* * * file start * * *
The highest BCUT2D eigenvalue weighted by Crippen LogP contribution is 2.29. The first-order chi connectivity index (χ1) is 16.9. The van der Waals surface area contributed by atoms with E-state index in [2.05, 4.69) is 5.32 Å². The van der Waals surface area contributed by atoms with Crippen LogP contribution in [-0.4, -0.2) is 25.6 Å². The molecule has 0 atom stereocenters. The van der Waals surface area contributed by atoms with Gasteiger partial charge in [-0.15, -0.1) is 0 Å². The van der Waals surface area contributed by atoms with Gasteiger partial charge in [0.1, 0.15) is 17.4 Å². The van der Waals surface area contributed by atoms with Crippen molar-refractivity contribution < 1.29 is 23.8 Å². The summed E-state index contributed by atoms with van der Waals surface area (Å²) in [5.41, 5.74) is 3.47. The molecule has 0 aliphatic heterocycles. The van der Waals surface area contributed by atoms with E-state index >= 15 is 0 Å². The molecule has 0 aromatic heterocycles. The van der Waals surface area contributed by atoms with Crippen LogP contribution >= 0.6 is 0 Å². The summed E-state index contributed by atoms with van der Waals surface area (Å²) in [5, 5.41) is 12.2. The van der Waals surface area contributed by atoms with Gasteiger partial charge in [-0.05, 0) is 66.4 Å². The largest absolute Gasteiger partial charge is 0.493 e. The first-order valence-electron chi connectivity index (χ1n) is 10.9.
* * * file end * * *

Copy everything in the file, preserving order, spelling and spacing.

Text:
The highest BCUT2D eigenvalue weighted by Crippen LogP contribution is 2.29. The first-order chi connectivity index (χ1) is 16.9. The van der Waals surface area contributed by atoms with E-state index in [2.05, 4.69) is 5.32 Å². The van der Waals surface area contributed by atoms with Crippen LogP contribution in [-0.4, -0.2) is 25.6 Å². The molecule has 0 atom stereocenters. The van der Waals surface area contributed by atoms with Gasteiger partial charge in [-0.15, -0.1) is 0 Å². The van der Waals surface area contributed by atoms with Gasteiger partial charge in [0.1, 0.15) is 17.4 Å². The van der Waals surface area contributed by atoms with Crippen molar-refractivity contribution < 1.29 is 23.8 Å². The summed E-state index contributed by atoms with van der Waals surface area (Å²) in [5.41, 5.74) is 3.47. The molecule has 0 aliphatic heterocycles. The van der Waals surface area contributed by atoms with E-state index >= 15 is 0 Å². The molecule has 0 aromatic heterocycles. The van der Waals surface area contributed by atoms with Crippen LogP contribution >= 0.6 is 0 Å². The summed E-state index contributed by atoms with van der Waals surface area (Å²) in [5, 5.41) is 12.2. The van der Waals surface area contributed by atoms with Gasteiger partial charge in [-0.05, 0) is 66.4 Å². The largest absolute Gasteiger partial charge is 0.493 e. The first-order valence-electron chi connectivity index (χ1n) is 10.9.